SKC students, professor collaborate on research in Maine
PABLO — Micmac tribal members traditionally eat fish and moose meat. A meal of moose liver is toxic, due to cadmium in the wild meat. The State of Maine has recommended women and children eat only one freshwater fish meal of trout or salmon per month, due to mercury contamination.
As a pilot project Salish Kootenai College students Trey Saddler, Was’tewin Smiley and Amy Stiffarm, under the direction of Doug Stevens, Professor at SKC, traveled to Maine and did research on mercury levels in the food supply.
On June 24, Saddler, a junior at SKC, presented information from their research at the Tribal Environmental Health Summit held at the Johnny Arlee/Vic Charlo Theater on SKC campus.
Prof. Stevens and his students worked directly with the Aroostook Band of Micmacs, taking hair samples.
A second pilot project took place in Arizona, where students and faculty of Northern Arizona University worked with the Navajo Nation to begin assessing the role of sheep in exposing Navajo people to uranium.
These two pilot projects were part of a larger model Stevens has generated. He wants to form a Native Environmental Health Research network. The Environmental Protection Agency gave Stevens money for both pilot projects. Stevens said tribal communities with environmental issues who have tribal colleges, “have that capacity or resource within the community they can call on to work on these issues.” They also have their own tribal environmental quality departments.
“A lot of tribes don’t have tribal colleges. Where do they go?” Stevens asked.
That’s where the NEHR comes in. It would link tribal people who have a need — anything from samples needing to be analyzed and looking at a contamination site — to “a pool of human resources in students and faculties and physical resources (machines and equipment).”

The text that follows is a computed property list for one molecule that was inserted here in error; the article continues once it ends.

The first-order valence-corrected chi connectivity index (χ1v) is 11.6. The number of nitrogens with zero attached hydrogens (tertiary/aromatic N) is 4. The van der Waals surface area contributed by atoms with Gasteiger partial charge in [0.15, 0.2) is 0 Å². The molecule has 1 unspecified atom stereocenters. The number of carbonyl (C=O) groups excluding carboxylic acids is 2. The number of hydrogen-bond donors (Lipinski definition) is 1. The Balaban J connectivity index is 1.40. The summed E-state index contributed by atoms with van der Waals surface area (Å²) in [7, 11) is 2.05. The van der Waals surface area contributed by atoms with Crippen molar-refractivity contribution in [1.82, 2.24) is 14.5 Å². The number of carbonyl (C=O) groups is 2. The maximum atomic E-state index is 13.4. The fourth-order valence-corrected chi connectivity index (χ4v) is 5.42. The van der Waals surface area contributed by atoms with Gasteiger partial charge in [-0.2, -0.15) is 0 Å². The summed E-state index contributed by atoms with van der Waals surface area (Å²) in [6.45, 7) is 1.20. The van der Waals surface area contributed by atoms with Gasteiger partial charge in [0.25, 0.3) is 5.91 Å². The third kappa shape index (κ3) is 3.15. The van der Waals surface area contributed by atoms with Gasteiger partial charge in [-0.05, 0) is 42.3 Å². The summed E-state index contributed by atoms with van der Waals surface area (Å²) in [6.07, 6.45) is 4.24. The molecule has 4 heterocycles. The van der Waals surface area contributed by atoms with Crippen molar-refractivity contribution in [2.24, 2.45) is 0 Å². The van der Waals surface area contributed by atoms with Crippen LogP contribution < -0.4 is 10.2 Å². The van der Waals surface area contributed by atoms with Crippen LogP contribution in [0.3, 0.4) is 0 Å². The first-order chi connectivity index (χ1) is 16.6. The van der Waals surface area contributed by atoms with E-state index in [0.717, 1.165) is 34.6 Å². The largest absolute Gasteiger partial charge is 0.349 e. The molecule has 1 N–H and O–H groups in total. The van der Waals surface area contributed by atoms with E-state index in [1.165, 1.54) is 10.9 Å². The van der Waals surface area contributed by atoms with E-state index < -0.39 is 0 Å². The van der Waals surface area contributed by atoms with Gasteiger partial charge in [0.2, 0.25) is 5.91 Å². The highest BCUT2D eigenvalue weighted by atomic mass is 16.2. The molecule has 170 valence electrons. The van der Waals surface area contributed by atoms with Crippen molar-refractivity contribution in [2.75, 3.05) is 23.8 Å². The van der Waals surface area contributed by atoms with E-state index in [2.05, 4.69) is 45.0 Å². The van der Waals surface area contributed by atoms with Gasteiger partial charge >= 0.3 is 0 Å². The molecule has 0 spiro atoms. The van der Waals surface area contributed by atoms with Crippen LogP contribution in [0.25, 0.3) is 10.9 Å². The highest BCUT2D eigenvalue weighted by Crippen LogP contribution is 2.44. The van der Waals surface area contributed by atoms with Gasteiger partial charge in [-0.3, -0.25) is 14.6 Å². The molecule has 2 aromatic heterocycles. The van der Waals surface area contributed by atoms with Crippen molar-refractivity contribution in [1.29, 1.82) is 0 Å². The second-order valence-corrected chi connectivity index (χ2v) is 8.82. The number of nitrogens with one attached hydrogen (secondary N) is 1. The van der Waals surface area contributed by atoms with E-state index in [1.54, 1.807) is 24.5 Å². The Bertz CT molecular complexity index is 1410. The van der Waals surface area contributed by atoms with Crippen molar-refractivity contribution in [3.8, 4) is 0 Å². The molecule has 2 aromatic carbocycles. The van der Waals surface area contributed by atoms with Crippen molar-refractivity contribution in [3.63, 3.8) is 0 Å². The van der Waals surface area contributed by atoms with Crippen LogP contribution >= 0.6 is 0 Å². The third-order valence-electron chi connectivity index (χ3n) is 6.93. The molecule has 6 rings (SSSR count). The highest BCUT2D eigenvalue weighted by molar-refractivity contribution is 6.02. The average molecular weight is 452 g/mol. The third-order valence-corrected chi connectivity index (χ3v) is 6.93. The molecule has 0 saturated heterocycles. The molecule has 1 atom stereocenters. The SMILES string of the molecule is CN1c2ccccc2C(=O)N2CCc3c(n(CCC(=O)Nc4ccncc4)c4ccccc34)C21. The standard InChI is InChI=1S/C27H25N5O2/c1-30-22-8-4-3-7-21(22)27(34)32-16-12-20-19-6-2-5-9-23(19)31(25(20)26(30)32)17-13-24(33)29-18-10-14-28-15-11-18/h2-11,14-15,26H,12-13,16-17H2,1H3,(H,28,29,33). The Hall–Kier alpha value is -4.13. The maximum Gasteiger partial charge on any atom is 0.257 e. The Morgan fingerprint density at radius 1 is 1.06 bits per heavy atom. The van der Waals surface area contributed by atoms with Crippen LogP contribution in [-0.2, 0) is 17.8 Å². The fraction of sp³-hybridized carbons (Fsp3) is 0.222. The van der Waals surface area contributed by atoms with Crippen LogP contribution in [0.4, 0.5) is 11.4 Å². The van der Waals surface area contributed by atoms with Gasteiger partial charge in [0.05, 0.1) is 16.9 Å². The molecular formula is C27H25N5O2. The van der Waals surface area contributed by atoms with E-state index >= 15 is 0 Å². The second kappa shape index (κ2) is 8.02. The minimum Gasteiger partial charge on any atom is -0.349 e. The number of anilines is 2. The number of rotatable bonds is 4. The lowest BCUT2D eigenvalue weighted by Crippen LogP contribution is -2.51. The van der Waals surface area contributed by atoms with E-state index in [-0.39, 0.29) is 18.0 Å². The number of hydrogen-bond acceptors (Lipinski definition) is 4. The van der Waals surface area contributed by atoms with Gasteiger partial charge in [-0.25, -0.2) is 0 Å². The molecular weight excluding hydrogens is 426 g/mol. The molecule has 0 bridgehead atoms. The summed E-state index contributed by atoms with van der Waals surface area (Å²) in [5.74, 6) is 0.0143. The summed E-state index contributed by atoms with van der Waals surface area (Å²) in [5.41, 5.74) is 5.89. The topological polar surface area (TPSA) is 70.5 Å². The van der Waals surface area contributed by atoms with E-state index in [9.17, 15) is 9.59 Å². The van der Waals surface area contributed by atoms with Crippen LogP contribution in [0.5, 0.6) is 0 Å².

This would serve a two-fold purpose: give Native American students a chance to do research and “grow” more Native American students who go on to earn masters and doctorates.
Local Native American students might not be Micmac, but they share some cultural similiaries, so it’s easier to work with the tribal community and help individual member take ownership of the research.
“We went in and trained the Micmac on how to take hair samples,” Stevens said, and hair is very important to many tribes. “We could say ‘These students will be doing the analysis and treating the samples respectfully.’”
Some SKC students were able to “work the distance (to Maine),” Stevens said, or others did things electronically.
According to Stevens’ abstract printed in the meeting’s program, the two pilot projects “formed the basis for the establishment of the Center for Expertise/NEHR Network as an NIH Native American Research Center for Health,”
SKC can serve as a central hub, as a kind of clearing house, according to Stevens.
The EPA wanted Stevens to take his idea to a larger circle, he said. So he did — the Tribal Environment Health Summit — where many people could get a look at the project, “mull it over and refine it.”
Presenters and participants attended the summit from all around the nation — North Carolina, Washington, D.C., Washington, Idaho, Maine, Michigan, Arizona, New Mexico, Colorado, Oklahoma and Montana.
Sponsored by the SKC Department of Life Sciences, the U.S. Environmental Protection Agency and the National Institute of Environmental Health Services, the summit focused on community engaged research and sharing experiences, according to Stevens, who moderated.the event.
“The sub-theme is building collaborative community networks,” Stevens said.
Since no one tribe or college has enough money, “You pool your resources,” he said. “We’re forming a team, but what does that team look like? We believe it’s a community.”
SKC offers the only four-year molecular-based biological science degree of any tribal college. It has two tracks — cellular biology and environmental health.Undergraduate student research is an integral part of both tracks. Providing trainng for students interested in the research would address the job market deficit.
Following his presentation, Saddler explained that he got interested in research and science through Prof. Stevens. Saddler has applied for an internship with Stevens. With just one more year at SKC before graduating with his bachelor’s degree in Life Science, Saddler is now considering where he might go to graduate school.
“I’ve been working in environmental chemistry and environmental toxicology,” Saddler said. “Now it’s just a matter of picking my niche.”